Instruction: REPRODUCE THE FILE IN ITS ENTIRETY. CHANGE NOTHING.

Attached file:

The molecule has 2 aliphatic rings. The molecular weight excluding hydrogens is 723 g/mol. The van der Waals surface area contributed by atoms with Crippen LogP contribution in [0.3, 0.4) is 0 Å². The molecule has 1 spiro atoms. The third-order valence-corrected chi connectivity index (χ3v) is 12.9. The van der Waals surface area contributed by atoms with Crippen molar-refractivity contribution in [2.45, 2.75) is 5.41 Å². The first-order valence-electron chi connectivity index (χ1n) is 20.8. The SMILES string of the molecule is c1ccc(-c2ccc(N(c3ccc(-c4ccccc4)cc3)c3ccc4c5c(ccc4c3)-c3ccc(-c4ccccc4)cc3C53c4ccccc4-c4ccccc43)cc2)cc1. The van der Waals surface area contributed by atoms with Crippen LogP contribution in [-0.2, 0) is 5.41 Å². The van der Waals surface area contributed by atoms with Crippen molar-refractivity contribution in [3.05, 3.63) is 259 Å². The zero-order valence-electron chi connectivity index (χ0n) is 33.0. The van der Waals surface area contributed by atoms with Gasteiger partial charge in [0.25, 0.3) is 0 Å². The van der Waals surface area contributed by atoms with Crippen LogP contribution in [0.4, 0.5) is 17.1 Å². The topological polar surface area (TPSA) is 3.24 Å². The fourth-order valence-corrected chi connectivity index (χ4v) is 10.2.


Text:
The molecule has 2 aliphatic rings. The molecular weight excluding hydrogens is 723 g/mol. The van der Waals surface area contributed by atoms with Crippen LogP contribution in [0.3, 0.4) is 0 Å². The molecule has 1 spiro atoms. The third-order valence-corrected chi connectivity index (χ3v) is 12.9. The van der Waals surface area contributed by atoms with Crippen molar-refractivity contribution in [2.45, 2.75) is 5.41 Å². The first-order valence-electron chi connectivity index (χ1n) is 20.8. The SMILES string of the molecule is c1ccc(-c2ccc(N(c3ccc(-c4ccccc4)cc3)c3ccc4c5c(ccc4c3)-c3ccc(-c4ccccc4)cc3C53c4ccccc4-c4ccccc43)cc2)cc1. The van der Waals surface area contributed by atoms with Crippen LogP contribution in [-0.2, 0) is 5.41 Å². The van der Waals surface area contributed by atoms with Crippen molar-refractivity contribution in [3.05, 3.63) is 259 Å². The zero-order valence-electron chi connectivity index (χ0n) is 33.0. The van der Waals surface area contributed by atoms with Gasteiger partial charge in [0.25, 0.3) is 0 Å². The van der Waals surface area contributed by atoms with Crippen LogP contribution in [0.4, 0.5) is 17.1 Å². The topological polar surface area (TPSA) is 3.24 Å². The fourth-order valence-corrected chi connectivity index (χ4v) is 10.2.